Penstock Considerations The enclosed piping that carries water to the turbine is called a penstock. If the distance between the intake or forebay and the turbine is long and/or convoluted, the cost of the penstock can become a major cost factor. For longer runs, larger diameter pipe may be needed to avoid losing much of the initial water pressure to pipe friction. Each bend in the piping also introduces additional losses due to turbulence of the water inside the pipe fitting; obviously a perfectly straight penstock run isn’t usually practical, but care should be made to approach this ideal, minimize unnecessary bends and keep internal pipe surfaces smooth to optimize flow. A seasoned micro hydro installer can assist with pipe sizing and layout. Here’s a formula and online calculator (using the Hazen-Williams Equation) for estimating friction head loss in water pipes. Also, since materials used in penstock piping expand and contract with temperature swings, make sure to factor this into your design.ÊTo be thorough in your penstock design, this article covers many other important details, as well as pipe sizing guidelines.

Turbine Selection The choice of turbine (and a generator carefully matched that optimizes mechanical to electrical power transfer efficiency, as well as transmission line considerations) depends greatly on the amount of head and flow. Since this usually requires site-specific design, we’ll just cover some of the primary types here and where they are generally used. Most turbines also have a valve (or valves) that can slowly and safely be engaged (since there’s often tremendous pressure at the bottom of the penstock) for turbine and generator maintenance.

Pelton wheel turbines have a ring of small buckets arranged around a wheel, each one catching the flow of one (or several) jets of water. In some systems with seasonal pressure variations, the number of active jets can be changed to optimize efficiency and performance. Pelton turbines work well with lower flows as long as there is sufficient head pressure. If you’re familiar with electrical circuitry, this would be analogous to higher voltage, lower current systems (although we’re talking about a water pressure and current here).

Francis turbines– with their spiral casing being fed by the penstock – direct water through vanes attached to a rotor, and benefit from both radial and axial flow. This type of turbine is better suited to higher flow, lower head situations.

Cross-flow turbines also known as Banki-Michell, or Ossberger turbines, use a series of fixed, curved blades mounted between the perimeters of two disks, forming a cylinder. Water flows into one side of the cylinder and out the other side, which drives the blades. Cross-flow turbines are optimal for even lower heads and larger flows. Their simpler, self-cleaning design, and hence lower manufacturing and operating cost, can be helpful.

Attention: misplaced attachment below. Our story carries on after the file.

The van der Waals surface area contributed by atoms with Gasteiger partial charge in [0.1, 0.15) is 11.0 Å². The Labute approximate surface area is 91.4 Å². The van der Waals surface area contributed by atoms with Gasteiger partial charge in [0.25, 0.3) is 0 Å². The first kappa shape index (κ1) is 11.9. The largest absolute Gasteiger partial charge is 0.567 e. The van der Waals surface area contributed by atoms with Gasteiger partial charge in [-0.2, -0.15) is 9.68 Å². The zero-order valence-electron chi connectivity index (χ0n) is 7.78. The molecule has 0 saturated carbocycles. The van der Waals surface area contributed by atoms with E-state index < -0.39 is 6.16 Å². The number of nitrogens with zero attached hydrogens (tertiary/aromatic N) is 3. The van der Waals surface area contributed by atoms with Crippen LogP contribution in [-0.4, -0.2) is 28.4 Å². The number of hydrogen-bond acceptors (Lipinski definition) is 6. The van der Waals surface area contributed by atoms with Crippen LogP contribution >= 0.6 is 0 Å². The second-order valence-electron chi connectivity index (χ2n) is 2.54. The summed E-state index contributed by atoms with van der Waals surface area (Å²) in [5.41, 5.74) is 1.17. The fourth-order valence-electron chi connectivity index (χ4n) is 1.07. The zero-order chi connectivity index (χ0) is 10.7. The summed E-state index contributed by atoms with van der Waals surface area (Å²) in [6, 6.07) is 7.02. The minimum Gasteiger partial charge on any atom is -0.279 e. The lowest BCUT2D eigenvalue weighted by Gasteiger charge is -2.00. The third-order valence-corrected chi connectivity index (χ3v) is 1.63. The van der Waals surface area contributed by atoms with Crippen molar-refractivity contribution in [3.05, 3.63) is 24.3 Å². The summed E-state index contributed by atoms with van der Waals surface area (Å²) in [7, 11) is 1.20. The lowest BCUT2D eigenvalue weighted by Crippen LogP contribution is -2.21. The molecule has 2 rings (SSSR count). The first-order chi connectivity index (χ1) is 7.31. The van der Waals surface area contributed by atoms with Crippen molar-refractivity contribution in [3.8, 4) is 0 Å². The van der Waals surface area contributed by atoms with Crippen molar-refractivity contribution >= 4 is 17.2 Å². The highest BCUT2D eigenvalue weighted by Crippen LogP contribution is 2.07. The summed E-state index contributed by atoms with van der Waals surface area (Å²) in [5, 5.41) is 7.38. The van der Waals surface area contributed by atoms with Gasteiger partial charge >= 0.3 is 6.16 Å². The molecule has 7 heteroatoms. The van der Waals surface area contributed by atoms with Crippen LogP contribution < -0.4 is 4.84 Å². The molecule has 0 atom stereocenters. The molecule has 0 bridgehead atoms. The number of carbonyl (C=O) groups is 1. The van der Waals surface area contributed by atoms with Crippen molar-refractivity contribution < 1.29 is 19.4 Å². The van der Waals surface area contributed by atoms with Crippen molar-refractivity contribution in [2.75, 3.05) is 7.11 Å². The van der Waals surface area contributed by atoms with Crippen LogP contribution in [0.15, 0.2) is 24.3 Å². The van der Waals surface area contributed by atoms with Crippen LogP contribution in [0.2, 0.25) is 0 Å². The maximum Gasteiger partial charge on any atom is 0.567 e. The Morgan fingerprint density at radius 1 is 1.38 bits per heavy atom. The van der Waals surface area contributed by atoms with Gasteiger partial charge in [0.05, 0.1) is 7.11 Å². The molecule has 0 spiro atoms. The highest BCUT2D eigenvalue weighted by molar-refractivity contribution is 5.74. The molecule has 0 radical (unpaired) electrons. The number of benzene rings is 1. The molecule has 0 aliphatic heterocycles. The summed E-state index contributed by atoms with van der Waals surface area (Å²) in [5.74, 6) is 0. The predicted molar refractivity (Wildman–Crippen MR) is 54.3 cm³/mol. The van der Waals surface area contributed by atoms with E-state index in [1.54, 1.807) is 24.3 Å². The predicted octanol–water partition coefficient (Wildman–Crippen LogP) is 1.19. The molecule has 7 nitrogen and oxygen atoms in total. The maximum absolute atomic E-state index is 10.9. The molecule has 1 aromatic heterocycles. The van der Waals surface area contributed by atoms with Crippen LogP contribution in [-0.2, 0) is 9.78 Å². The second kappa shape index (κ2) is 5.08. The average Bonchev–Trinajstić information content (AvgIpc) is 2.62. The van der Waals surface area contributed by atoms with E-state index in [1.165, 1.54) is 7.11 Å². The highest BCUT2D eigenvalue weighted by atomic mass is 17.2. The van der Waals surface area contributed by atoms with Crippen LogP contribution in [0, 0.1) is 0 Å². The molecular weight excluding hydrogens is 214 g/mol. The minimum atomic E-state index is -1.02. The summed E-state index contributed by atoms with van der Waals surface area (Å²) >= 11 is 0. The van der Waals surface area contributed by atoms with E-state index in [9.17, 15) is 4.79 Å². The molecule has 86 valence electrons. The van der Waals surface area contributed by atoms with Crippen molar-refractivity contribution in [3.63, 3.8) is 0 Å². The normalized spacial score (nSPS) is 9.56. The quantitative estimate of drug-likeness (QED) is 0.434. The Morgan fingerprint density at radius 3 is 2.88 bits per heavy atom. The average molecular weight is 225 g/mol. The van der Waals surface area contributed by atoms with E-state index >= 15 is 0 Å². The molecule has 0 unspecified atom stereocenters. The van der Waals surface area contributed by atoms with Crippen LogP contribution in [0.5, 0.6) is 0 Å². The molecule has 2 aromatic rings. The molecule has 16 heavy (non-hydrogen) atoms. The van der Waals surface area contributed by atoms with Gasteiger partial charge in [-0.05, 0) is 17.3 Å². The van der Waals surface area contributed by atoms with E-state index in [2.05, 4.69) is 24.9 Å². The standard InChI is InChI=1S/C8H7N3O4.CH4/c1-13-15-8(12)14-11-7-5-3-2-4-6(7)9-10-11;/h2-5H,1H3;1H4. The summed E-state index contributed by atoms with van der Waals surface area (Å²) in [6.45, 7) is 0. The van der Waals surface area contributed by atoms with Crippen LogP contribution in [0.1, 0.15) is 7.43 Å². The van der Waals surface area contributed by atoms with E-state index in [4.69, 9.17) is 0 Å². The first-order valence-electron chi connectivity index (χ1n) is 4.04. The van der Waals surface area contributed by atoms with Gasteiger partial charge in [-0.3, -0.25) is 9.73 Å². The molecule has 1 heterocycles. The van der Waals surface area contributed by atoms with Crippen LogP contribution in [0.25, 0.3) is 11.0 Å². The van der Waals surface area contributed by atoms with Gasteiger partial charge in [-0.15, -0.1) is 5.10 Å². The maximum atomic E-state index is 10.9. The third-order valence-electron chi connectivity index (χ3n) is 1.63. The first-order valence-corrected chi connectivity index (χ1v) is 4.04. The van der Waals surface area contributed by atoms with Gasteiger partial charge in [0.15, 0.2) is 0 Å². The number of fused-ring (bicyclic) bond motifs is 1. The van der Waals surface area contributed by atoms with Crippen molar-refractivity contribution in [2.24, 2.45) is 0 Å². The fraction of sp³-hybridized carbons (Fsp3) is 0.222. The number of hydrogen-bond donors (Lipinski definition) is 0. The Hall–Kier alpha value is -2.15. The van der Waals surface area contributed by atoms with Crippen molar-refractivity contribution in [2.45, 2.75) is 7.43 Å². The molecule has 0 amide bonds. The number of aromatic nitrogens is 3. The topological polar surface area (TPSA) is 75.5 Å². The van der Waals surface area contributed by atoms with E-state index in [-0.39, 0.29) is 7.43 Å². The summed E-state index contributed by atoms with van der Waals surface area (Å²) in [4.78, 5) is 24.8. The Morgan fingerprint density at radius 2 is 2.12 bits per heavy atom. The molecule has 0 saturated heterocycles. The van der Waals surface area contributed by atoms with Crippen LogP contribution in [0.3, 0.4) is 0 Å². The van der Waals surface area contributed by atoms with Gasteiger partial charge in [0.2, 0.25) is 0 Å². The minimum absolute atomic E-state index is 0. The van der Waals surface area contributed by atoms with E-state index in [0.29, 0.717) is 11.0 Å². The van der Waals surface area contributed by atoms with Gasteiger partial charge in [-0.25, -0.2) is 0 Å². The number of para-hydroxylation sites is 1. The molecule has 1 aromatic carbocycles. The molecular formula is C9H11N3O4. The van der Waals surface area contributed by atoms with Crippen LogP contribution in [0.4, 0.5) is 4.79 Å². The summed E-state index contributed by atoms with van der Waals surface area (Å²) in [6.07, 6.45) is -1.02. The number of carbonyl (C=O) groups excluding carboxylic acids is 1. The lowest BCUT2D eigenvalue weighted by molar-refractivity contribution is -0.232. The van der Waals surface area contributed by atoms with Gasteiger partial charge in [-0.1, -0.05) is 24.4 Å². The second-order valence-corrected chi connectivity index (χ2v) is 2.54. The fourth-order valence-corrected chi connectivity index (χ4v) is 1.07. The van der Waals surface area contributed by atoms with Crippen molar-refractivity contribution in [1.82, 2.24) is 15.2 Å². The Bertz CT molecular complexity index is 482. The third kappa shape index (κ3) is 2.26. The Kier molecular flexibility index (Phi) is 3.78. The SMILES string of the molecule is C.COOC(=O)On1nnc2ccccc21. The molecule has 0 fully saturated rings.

Propeller turbines, of which the Kaplan turbine is an example, are also optimal for very low heads with big flows. Blades can be either fixed (like a boat’s propeller), or adjustable, as in the Kaplan turbine, which optimizes efficiency with varying flows. There are other types of turbines and variations, and numerous vendors. Regardless of the type of turbine being considered, always consult with the vendor and/or an experienced micro hydro installer to make sure the components match both the hydraulic and electrical characteristics of your system. As an example of typical power output for a variety of head and flow values, here’s a chart for one vendor’s turbine (Harris Hydro Pelton Wheel).

Tailrace Before jumping from hydraulic power to electrical power, let’s follow the water’s return from the turbine back to the stream, usually called a tailrace. Since we don’t care about maintaining pressure at this point, now that the water has done the work we wanted it to do, it can flow back to the stream or river of origin through any convenient and appropriate mechanism. Often a tailrace consists of an open, lined canal, channel or flume to minimize the cost of piping. The effects of erosion, debris and freezing temperatures should be factored in to ensure that this end-of-the-route part of the system remains as low-maintenance as the other components.